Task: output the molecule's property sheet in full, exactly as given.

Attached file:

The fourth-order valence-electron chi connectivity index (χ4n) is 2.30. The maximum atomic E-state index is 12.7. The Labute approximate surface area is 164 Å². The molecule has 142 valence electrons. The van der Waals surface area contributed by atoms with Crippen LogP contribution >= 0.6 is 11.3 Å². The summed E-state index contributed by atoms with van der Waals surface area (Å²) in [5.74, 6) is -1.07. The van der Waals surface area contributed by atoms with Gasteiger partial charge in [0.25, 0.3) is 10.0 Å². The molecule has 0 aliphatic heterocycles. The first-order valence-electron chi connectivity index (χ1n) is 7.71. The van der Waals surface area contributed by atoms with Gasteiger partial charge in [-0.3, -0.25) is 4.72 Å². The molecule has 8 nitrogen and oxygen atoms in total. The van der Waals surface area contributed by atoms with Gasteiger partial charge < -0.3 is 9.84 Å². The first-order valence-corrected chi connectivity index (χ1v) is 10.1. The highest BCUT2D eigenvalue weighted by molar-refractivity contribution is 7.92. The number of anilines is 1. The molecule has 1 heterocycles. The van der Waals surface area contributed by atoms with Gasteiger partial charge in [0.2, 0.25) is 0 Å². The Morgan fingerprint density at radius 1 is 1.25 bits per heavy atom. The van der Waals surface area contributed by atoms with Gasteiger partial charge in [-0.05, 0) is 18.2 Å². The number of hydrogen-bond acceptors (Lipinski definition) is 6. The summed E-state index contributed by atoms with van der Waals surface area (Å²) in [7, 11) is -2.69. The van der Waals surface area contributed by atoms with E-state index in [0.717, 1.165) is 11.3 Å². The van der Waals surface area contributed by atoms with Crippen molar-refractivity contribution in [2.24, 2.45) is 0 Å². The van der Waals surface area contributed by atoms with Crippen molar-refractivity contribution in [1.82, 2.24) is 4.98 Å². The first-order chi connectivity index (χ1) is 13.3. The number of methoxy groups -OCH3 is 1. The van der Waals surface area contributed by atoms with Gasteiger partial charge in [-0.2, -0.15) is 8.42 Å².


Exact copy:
The fourth-order valence-electron chi connectivity index (χ4n) is 2.30. The maximum atomic E-state index is 12.7. The Labute approximate surface area is 164 Å². The molecule has 142 valence electrons. The van der Waals surface area contributed by atoms with Crippen LogP contribution >= 0.6 is 11.3 Å². The summed E-state index contributed by atoms with van der Waals surface area (Å²) in [5.74, 6) is -1.07. The van der Waals surface area contributed by atoms with Gasteiger partial charge in [0.25, 0.3) is 10.0 Å². The molecule has 0 aliphatic heterocycles. The first-order valence-electron chi connectivity index (χ1n) is 7.71. The van der Waals surface area contributed by atoms with Gasteiger partial charge in [-0.3, -0.25) is 4.72 Å². The molecule has 8 nitrogen and oxygen atoms in total. The van der Waals surface area contributed by atoms with Gasteiger partial charge < -0.3 is 9.84 Å². The first-order valence-corrected chi connectivity index (χ1v) is 10.1. The highest BCUT2D eigenvalue weighted by molar-refractivity contribution is 7.92. The number of anilines is 1. The molecule has 1 heterocycles. The van der Waals surface area contributed by atoms with Gasteiger partial charge in [0.2, 0.25) is 0 Å². The Morgan fingerprint density at radius 1 is 1.25 bits per heavy atom. The van der Waals surface area contributed by atoms with Gasteiger partial charge in [-0.05, 0) is 18.2 Å². The number of hydrogen-bond acceptors (Lipinski definition) is 6. The summed E-state index contributed by atoms with van der Waals surface area (Å²) in [7, 11) is -2.69. The van der Waals surface area contributed by atoms with E-state index in [0.717, 1.165) is 11.3 Å². The van der Waals surface area contributed by atoms with Crippen molar-refractivity contribution in [2.24, 2.45) is 0 Å². The van der Waals surface area contributed by atoms with Crippen molar-refractivity contribution in [1.82, 2.24) is 4.98 Å². The first-order chi connectivity index (χ1) is 13.3. The number of methoxy groups -OCH3 is 1. The van der Waals surface area contributed by atoms with Gasteiger partial charge in [-0.2, -0.15) is 8.42 Å².